Monday, February 27, 2012

Inspiration for our nest

I love bird nests. They are such beautiful works of art, with each one so unique, and each one woven with different found objects from nature. I started a small collection of nests when I lived in Maine. When I was packing up to return west, I gave my collection to my dear neighbor, who had a collection of her own. 

My husband Mike comes across a lot of abandoned nests when he's in the field for work. All of these nests are ones he has brought home to me over the years, which I tucked away for safe keeping. 

They are all so distinct, equally rugged yet graceful. Each fragment of their construction is so fragile on their own, yet woven together they collectively become strong.

This wirey nest is woven together with a mix of fine thread-like branches, what looks to be horse hair, with a little fishing twine thrown in for good measure. I found the robin's egg on one of our walks. On its back is a sweet little hole from which the robin chick popped out. 

This nest is an intricately woven wheat vessel.

 I love the wheat flower tucked in along the rim. 

Plastered with dry dense mud on its exterior, this clay nest is sturdy and strong. Feathery golden grass blankets the interior.

The plastered exterior. 

When Mike brought me this moss nest, it was almost electric green. Even now, several years later, it still smells like the damp lush Pacific Northwest woods.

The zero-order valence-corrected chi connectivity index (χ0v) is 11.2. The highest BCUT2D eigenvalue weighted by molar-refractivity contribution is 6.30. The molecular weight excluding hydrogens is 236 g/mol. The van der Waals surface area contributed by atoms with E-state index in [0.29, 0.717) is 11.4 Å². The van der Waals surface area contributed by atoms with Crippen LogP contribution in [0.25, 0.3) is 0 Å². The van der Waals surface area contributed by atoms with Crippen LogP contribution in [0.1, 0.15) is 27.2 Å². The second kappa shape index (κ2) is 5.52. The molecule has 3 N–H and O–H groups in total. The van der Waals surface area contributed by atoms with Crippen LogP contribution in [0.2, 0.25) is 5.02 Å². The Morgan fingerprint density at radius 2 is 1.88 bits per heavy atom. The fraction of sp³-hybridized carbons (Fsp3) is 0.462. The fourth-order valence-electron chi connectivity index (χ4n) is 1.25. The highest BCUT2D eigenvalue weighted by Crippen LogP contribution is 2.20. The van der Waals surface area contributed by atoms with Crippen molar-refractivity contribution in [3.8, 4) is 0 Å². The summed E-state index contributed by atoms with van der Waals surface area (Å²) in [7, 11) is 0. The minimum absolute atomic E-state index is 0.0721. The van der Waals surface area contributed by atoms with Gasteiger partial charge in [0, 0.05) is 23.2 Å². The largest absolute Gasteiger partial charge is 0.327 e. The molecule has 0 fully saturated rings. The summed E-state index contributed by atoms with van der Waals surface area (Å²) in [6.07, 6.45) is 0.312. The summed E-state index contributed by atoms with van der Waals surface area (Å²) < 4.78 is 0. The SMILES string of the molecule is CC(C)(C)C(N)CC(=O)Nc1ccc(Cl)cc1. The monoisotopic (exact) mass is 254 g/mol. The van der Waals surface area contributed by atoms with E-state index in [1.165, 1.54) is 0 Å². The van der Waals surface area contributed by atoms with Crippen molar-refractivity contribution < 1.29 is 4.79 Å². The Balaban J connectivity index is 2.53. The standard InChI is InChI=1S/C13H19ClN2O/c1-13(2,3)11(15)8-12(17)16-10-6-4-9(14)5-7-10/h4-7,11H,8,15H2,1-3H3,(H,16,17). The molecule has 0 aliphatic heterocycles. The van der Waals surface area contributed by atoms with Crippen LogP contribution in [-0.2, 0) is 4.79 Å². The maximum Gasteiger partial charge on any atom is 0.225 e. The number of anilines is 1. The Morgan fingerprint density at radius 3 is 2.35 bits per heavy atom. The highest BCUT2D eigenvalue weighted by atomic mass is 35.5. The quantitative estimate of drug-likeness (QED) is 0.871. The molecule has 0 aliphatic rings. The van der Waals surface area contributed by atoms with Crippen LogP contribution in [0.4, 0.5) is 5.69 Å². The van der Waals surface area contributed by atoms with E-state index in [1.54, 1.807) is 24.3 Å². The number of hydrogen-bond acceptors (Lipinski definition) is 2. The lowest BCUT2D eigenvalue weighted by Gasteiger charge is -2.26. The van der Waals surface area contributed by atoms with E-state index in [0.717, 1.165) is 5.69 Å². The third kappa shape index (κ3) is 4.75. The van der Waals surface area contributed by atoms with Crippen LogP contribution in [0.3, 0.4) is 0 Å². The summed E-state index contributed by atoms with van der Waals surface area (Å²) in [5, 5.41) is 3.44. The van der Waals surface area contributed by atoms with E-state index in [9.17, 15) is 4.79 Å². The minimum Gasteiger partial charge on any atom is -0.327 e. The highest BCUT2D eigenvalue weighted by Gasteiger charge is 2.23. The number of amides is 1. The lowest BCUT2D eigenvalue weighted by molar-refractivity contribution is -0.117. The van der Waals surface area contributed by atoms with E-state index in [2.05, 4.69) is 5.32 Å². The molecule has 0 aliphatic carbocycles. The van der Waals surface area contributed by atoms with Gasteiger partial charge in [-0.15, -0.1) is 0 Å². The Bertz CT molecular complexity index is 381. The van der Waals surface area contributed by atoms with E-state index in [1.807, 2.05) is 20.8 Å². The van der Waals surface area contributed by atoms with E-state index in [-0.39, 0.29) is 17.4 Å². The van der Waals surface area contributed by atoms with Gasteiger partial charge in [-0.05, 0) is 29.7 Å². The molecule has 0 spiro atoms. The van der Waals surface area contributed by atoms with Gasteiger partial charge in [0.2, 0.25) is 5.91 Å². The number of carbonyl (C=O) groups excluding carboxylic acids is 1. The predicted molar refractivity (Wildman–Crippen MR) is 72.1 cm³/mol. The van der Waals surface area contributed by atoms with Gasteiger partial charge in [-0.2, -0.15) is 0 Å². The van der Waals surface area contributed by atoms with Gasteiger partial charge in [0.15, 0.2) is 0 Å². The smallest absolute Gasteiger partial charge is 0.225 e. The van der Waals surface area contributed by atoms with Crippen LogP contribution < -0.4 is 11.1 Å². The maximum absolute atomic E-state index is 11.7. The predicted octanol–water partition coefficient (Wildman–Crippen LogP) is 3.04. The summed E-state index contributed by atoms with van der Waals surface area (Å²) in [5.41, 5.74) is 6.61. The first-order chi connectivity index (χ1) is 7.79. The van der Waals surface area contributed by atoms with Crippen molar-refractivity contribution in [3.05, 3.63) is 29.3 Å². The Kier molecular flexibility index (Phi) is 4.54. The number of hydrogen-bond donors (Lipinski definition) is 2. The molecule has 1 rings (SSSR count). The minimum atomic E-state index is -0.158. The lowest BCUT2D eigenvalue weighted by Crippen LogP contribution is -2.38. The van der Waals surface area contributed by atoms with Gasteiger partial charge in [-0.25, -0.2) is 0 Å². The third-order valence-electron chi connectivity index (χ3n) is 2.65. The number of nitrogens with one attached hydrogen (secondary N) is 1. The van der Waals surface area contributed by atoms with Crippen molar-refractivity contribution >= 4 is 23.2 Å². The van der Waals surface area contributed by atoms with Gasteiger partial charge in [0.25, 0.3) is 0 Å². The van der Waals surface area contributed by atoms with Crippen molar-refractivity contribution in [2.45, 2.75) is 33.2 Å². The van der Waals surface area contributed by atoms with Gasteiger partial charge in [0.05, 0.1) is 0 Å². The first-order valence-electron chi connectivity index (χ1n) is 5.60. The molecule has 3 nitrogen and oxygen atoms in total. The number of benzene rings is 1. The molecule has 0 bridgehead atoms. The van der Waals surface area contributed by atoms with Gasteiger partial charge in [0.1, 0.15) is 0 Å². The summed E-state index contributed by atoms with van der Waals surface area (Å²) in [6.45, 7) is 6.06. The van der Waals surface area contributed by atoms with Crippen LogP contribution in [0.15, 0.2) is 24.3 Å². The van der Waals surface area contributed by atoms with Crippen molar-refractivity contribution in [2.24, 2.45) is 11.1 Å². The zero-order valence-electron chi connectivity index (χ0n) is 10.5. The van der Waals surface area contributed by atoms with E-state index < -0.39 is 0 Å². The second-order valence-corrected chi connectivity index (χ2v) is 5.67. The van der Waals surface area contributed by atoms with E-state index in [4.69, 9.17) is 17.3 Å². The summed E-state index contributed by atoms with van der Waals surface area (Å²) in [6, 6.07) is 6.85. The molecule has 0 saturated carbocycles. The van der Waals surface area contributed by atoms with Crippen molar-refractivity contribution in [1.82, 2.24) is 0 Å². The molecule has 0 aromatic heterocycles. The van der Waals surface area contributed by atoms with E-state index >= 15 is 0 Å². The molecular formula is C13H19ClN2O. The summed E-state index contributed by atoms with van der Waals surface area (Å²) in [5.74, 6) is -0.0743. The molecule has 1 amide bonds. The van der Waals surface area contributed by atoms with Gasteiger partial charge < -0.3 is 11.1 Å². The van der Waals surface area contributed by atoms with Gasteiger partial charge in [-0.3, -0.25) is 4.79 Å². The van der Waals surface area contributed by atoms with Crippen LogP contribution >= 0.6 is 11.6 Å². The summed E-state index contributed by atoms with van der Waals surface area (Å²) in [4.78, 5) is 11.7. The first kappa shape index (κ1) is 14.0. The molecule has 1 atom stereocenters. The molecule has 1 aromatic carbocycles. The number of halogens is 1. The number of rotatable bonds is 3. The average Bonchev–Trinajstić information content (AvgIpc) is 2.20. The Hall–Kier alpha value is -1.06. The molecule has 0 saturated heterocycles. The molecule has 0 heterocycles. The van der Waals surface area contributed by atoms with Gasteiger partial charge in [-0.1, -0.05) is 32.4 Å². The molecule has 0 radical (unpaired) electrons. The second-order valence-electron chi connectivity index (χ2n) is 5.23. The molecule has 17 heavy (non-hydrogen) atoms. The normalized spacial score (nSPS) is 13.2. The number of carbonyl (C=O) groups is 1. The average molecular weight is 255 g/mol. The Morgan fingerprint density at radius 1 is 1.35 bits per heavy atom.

The downy moss. 

This is a Maine nest. It was the very first that I collected, and it is the only one I brought with me when I moved back west. She is one of my most sentimental momentos from Maine, reminding me of the many hours I spent in the Maine woods. 

This nest also reminds me of my dear neighbor in Maine. When I gave her my collection of nests, she shared with me a story about her mother who had recently passed away. Her mother loved birds, and made it her practice to always set the hair from her brush outside for the birds to use in their nests.

Her mother had been ill for several months and finally passed away in summer. By fall, my neighbor was closing her mother's estate and while walking in the garden, noticed a bird's nest visible through the barren autumn trees. When she looked closer at the nest tucked safely between the cradling branches, she saw that the sweet little nest was woven with beautiful white shimmering strands of her mother's hair. 

I'll never forget that story, especially when I see a nest and recognize all of the beautiful unique items used to create it. 

As someone who is passionate about the warmth and coziness of our home, I admire and respect the birds loving devotion to creating a warm and safe place to cradle their young. 

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